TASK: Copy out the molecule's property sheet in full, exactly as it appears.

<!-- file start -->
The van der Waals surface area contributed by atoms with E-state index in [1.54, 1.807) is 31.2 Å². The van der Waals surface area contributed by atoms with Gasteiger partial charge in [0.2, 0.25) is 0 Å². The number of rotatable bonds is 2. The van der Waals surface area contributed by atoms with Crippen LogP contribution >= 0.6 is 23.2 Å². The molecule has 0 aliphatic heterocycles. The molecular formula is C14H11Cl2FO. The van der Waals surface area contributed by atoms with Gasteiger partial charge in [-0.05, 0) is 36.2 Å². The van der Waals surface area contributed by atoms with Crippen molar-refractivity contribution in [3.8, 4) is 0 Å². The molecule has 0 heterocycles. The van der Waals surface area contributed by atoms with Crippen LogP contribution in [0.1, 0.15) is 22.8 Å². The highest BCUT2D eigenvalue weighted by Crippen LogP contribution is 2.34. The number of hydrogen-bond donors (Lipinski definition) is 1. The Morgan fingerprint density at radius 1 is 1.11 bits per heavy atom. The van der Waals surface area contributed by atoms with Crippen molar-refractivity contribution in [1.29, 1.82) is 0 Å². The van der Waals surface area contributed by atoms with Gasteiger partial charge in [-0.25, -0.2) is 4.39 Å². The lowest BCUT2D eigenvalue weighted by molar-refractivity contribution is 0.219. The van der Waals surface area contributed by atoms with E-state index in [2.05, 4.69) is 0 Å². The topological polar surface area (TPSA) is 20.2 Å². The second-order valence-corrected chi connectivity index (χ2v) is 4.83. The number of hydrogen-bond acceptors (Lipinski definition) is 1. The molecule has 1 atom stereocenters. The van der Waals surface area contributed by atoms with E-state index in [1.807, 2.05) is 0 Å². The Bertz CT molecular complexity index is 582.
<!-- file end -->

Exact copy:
The van der Waals surface area contributed by atoms with E-state index in [1.54, 1.807) is 31.2 Å². The van der Waals surface area contributed by atoms with Gasteiger partial charge in [0.2, 0.25) is 0 Å². The number of rotatable bonds is 2. The van der Waals surface area contributed by atoms with Crippen LogP contribution >= 0.6 is 23.2 Å². The molecule has 0 aliphatic heterocycles. The molecular formula is C14H11Cl2FO. The van der Waals surface area contributed by atoms with Gasteiger partial charge in [-0.05, 0) is 36.2 Å². The van der Waals surface area contributed by atoms with Crippen molar-refractivity contribution in [3.8, 4) is 0 Å². The molecule has 0 heterocycles. The van der Waals surface area contributed by atoms with Crippen LogP contribution in [0.1, 0.15) is 22.8 Å². The highest BCUT2D eigenvalue weighted by Crippen LogP contribution is 2.34. The number of hydrogen-bond donors (Lipinski definition) is 1. The Morgan fingerprint density at radius 1 is 1.11 bits per heavy atom. The van der Waals surface area contributed by atoms with Crippen molar-refractivity contribution in [1.29, 1.82) is 0 Å². The van der Waals surface area contributed by atoms with Gasteiger partial charge in [-0.25, -0.2) is 4.39 Å². The lowest BCUT2D eigenvalue weighted by molar-refractivity contribution is 0.219. The van der Waals surface area contributed by atoms with E-state index in [2.05, 4.69) is 0 Å². The topological polar surface area (TPSA) is 20.2 Å². The second-order valence-corrected chi connectivity index (χ2v) is 4.83. The number of hydrogen-bond acceptors (Lipinski definition) is 1. The molecule has 1 atom stereocenters. The van der Waals surface area contributed by atoms with E-state index in [1.807, 2.05) is 0 Å². The Bertz CT molecular complexity index is 582.